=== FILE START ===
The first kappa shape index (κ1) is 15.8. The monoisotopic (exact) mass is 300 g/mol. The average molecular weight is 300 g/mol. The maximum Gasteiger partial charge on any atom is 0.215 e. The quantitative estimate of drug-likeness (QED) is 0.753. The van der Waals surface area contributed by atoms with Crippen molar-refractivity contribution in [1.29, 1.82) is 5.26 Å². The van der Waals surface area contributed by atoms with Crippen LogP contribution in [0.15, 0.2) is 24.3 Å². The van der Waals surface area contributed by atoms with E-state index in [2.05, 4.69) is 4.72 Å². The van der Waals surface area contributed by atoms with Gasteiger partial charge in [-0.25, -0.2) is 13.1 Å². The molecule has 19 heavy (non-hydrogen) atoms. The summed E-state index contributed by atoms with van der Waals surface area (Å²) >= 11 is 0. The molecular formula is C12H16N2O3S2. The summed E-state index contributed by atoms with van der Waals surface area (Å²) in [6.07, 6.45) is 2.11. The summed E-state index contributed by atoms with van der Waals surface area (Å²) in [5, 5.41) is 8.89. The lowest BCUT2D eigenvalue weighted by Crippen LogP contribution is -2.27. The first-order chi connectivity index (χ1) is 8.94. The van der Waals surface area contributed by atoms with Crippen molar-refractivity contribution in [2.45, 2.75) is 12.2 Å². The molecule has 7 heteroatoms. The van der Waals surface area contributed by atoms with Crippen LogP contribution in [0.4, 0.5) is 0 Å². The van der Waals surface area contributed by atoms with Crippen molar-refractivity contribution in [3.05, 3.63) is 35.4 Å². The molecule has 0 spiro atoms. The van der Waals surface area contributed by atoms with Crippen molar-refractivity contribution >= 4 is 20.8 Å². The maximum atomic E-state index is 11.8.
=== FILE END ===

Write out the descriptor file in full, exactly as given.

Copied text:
The first kappa shape index (κ1) is 15.8. The monoisotopic (exact) mass is 300 g/mol. The average molecular weight is 300 g/mol. The maximum Gasteiger partial charge on any atom is 0.215 e. The quantitative estimate of drug-likeness (QED) is 0.753. The van der Waals surface area contributed by atoms with Crippen molar-refractivity contribution in [1.29, 1.82) is 5.26 Å². The van der Waals surface area contributed by atoms with Crippen LogP contribution in [0.15, 0.2) is 24.3 Å². The van der Waals surface area contributed by atoms with E-state index in [2.05, 4.69) is 4.72 Å². The van der Waals surface area contributed by atoms with Gasteiger partial charge in [-0.25, -0.2) is 13.1 Å². The molecule has 19 heavy (non-hydrogen) atoms. The summed E-state index contributed by atoms with van der Waals surface area (Å²) >= 11 is 0. The molecular formula is C12H16N2O3S2. The summed E-state index contributed by atoms with van der Waals surface area (Å²) in [6.07, 6.45) is 2.11. The summed E-state index contributed by atoms with van der Waals surface area (Å²) in [5, 5.41) is 8.89. The lowest BCUT2D eigenvalue weighted by Crippen LogP contribution is -2.27. The first-order chi connectivity index (χ1) is 8.94. The van der Waals surface area contributed by atoms with Crippen molar-refractivity contribution in [2.45, 2.75) is 12.2 Å². The molecule has 7 heteroatoms. The van der Waals surface area contributed by atoms with Crippen LogP contribution in [0.4, 0.5) is 0 Å². The van der Waals surface area contributed by atoms with Crippen molar-refractivity contribution in [3.05, 3.63) is 35.4 Å². The molecule has 0 spiro atoms. The van der Waals surface area contributed by atoms with Crippen molar-refractivity contribution >= 4 is 20.8 Å². The maximum atomic E-state index is 11.8.